The Heartland conferences have been too big for the media to ignore completely, though coverage has been spare and grudging. The conferences are also a morale booster for skeptics, who tend to be isolated and relentlessly assailed in their scattered outposts. It is worth adding that Heartland has always extended invitations to the leading “mainstream” figures to speak or debate at the conference, including Al Gore, NASA’s James Hansen, and senior officials from the U.N.’s Intergovernmental Panel on Climate Change. (Heartland typically receives no response from such figures.)
The most likely instigator of an anti-Heartland provocation would be someone from among the political activists of the environmental movement, such as the merry pranksters of Greenpeace, who have been known to paw through the garbage cans of climate skeptics looking for evidence of payoffs from the fossil fuel industry (which, contrary to left-wing paranoia, has tended rather to be a generous funder of the climate catastrophe campaign). But shortly after the document dump, Ross Kaminsky, an unpaid senior fellow and former Heartland board member now with the American Spectator, noticed something odd in the digital fingerprint of the “strategy memo.” It had been scanned on an Epson printer/scanner on Monday, February 13, on the West Coast (not in the Midwest, where Heartland is located), just one day before the entire document dump appeared online for the first time. Like the famous little detail of when and how Alger Hiss disposed of his old Ford, this date and location will turn out to be a key piece of evidence unraveling the full story, some of which still remains shrouded.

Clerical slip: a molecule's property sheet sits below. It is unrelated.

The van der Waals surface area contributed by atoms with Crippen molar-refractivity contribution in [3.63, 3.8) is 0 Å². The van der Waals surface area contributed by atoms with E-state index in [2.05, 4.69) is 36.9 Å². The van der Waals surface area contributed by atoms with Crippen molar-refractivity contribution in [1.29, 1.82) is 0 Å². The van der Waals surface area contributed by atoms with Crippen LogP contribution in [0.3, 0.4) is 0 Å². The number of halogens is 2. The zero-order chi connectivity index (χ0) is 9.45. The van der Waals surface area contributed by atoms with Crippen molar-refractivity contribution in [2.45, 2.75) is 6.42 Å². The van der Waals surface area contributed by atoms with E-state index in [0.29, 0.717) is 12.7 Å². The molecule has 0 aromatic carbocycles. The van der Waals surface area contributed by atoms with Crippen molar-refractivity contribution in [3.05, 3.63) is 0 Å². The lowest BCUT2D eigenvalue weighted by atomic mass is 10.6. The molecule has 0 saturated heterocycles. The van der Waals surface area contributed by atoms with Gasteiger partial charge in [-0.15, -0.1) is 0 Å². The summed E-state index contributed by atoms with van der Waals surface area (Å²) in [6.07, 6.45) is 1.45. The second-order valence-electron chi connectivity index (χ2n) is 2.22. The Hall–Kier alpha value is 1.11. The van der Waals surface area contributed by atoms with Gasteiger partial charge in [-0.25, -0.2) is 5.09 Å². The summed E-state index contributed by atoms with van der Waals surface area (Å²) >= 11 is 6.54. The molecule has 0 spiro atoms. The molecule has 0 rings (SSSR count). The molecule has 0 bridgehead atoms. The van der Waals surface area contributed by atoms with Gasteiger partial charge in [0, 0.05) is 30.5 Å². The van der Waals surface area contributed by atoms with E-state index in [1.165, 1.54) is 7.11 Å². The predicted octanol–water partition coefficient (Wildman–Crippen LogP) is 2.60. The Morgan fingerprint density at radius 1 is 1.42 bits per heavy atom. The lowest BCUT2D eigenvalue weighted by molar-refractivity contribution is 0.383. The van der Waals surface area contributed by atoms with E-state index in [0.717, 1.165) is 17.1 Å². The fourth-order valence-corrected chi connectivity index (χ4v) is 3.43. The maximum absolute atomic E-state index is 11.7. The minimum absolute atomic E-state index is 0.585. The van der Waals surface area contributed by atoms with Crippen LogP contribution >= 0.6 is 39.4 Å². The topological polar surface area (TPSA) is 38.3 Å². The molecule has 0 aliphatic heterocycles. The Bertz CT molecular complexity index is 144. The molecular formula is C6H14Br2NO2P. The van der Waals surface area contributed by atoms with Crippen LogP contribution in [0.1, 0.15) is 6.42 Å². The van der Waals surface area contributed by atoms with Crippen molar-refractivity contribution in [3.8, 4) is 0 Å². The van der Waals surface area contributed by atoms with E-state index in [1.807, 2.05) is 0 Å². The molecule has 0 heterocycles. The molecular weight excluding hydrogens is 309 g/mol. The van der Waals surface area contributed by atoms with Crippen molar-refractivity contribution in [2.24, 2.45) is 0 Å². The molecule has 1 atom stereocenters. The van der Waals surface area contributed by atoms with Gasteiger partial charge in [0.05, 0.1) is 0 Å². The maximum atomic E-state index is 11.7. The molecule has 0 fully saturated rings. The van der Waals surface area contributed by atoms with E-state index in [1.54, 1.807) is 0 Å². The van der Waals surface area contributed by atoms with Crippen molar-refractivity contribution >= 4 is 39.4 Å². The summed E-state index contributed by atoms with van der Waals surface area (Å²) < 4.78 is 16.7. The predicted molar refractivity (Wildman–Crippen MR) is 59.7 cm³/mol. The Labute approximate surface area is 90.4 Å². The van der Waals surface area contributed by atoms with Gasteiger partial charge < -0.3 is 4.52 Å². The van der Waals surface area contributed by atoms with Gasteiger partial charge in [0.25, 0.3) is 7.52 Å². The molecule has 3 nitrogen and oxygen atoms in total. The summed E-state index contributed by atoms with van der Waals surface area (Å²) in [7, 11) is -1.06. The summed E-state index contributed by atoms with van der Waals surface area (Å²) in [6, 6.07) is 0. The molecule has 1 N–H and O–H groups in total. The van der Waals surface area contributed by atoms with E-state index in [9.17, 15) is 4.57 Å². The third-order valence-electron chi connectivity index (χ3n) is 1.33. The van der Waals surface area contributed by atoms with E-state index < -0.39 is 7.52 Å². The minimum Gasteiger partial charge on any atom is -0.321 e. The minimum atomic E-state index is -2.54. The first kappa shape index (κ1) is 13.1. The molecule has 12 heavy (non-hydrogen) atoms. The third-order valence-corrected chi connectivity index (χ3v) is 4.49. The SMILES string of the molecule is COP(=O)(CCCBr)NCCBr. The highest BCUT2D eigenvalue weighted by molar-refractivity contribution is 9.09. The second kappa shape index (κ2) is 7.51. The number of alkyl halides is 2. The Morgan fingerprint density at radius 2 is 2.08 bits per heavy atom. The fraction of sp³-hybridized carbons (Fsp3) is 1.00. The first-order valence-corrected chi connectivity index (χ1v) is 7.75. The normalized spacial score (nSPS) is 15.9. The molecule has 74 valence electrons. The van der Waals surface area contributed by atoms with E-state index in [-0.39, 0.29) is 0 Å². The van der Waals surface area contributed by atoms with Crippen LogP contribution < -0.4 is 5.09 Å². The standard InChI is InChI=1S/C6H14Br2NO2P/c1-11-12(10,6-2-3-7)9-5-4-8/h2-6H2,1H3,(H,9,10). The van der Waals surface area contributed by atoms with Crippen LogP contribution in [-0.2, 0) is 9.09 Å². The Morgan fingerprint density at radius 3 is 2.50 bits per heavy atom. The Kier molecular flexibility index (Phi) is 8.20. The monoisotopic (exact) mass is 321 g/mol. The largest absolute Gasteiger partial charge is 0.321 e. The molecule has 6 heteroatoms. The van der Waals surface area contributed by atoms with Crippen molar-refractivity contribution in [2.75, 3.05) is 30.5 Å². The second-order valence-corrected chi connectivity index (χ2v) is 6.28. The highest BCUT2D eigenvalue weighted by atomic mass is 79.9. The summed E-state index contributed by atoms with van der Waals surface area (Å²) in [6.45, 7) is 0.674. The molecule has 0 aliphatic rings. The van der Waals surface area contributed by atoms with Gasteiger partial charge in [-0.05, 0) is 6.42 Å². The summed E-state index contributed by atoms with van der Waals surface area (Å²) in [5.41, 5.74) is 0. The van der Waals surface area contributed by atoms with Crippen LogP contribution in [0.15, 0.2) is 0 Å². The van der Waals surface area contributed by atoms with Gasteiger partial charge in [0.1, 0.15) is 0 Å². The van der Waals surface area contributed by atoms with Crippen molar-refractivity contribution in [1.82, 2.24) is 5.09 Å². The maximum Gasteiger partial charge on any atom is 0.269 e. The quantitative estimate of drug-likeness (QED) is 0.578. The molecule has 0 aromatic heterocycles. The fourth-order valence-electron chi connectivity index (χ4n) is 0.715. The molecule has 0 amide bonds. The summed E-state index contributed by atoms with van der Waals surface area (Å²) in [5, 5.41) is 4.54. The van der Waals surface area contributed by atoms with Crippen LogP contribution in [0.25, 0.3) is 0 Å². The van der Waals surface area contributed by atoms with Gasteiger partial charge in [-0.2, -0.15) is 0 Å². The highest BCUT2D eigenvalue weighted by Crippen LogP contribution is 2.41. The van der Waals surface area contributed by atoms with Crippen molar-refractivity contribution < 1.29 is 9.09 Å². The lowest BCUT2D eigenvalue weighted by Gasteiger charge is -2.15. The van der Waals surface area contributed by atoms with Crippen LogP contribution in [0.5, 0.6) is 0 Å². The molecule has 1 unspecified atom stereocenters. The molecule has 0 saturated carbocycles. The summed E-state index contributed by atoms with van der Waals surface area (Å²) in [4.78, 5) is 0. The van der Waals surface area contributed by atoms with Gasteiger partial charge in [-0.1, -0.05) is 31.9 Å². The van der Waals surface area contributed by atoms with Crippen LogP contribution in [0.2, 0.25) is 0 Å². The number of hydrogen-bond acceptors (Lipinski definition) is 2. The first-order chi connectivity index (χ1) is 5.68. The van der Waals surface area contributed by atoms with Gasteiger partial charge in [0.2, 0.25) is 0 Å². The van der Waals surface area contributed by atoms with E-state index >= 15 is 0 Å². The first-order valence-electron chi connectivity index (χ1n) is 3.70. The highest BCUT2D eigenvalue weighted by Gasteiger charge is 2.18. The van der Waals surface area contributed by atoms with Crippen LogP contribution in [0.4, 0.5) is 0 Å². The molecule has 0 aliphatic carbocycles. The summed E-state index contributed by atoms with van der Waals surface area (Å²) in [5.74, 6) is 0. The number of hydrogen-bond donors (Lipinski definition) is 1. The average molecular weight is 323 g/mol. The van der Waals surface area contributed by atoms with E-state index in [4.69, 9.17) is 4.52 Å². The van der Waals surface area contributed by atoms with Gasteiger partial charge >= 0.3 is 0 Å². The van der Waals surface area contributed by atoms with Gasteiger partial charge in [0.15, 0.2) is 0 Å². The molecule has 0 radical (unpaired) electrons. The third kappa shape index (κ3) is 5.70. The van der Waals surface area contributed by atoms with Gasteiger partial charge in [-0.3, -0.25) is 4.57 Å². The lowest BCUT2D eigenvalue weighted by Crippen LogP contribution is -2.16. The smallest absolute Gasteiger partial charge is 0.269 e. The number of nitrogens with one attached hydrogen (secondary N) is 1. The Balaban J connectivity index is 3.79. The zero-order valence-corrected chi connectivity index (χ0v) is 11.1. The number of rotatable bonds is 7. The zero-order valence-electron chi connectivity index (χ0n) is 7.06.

So how did the official Heartland documents get out? Someone claiming to be a board member emailed an unsuspecting Heartland staffer, asking that a set of board documents be sent to a new email address. This act may have violated California and Illinois criminal statutes prohibiting false representation, and perhaps some federal statutes pertaining to wire fraud as well.